PHOENIX — For Monica Sauer Anthony, adapting to the challenge of a virtual classroom started with a reenvisioning of what it even means to teach at a performing arts school.
A choir can’t really rehearse in a virtual classroom much less give a live performance.
Neither can an orchestra.
There’s too much digital delay involved in streaming to get everybody synced up.
When Gov. Doug Ducey ordered Arizona schools to close in March because of the pandemic, Sauer Anthony was teaching Music History and Culture, and Beginning Woodwinds, Flute and Oboe Studies at Arizona School for the Arts in downtown Phoenix.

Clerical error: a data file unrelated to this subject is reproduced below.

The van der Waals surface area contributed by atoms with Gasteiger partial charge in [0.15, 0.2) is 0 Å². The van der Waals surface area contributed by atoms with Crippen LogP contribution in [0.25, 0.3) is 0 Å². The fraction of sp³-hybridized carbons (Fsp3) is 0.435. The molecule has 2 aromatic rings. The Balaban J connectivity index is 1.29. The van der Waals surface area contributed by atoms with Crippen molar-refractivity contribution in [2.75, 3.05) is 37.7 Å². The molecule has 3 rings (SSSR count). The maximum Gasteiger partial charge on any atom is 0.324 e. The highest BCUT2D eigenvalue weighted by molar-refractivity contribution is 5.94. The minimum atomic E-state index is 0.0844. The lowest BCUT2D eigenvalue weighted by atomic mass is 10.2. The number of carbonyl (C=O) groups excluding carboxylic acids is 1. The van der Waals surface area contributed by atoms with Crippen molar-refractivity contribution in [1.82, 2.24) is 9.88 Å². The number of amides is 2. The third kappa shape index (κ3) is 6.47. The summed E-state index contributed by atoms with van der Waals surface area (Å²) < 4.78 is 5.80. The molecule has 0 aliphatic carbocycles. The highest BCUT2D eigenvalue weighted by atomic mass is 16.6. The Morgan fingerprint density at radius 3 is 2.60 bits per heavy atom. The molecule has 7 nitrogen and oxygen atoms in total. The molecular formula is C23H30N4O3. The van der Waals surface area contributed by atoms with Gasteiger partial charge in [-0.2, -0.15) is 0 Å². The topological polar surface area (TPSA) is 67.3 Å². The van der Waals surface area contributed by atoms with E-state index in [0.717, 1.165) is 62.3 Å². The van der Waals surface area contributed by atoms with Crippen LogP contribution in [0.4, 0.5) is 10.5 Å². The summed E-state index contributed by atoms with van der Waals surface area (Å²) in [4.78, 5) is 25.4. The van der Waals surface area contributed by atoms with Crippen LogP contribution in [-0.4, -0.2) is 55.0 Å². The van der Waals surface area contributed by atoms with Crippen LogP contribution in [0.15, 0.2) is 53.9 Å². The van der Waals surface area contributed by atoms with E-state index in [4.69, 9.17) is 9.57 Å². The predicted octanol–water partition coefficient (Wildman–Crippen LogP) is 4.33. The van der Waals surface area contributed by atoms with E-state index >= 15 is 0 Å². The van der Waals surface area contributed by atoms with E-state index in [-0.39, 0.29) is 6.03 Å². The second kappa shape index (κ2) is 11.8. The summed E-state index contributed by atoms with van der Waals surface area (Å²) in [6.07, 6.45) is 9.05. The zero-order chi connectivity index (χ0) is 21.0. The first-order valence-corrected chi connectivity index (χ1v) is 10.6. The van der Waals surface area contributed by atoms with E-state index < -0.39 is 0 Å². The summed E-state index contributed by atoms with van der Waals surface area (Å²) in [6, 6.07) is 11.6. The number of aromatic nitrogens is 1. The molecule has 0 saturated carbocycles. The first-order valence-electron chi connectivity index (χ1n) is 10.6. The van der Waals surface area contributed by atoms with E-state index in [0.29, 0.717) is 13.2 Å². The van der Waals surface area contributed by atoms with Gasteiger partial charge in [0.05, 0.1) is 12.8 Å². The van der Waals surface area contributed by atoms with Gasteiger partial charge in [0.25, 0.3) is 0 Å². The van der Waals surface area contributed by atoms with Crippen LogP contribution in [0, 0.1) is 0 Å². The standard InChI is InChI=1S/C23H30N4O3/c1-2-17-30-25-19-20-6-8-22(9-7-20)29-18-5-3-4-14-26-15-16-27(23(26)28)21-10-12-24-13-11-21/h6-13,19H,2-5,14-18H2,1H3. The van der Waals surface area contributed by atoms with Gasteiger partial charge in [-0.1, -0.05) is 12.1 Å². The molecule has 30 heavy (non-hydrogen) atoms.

As ASA began to make the switch to online learning, Sauer Anthony, who’s since become arts director and vice principal of student services, said the faculty was trying to maintain as much of a sense of normalcy as it could.
Teachers changed their focus
They did some virtual performing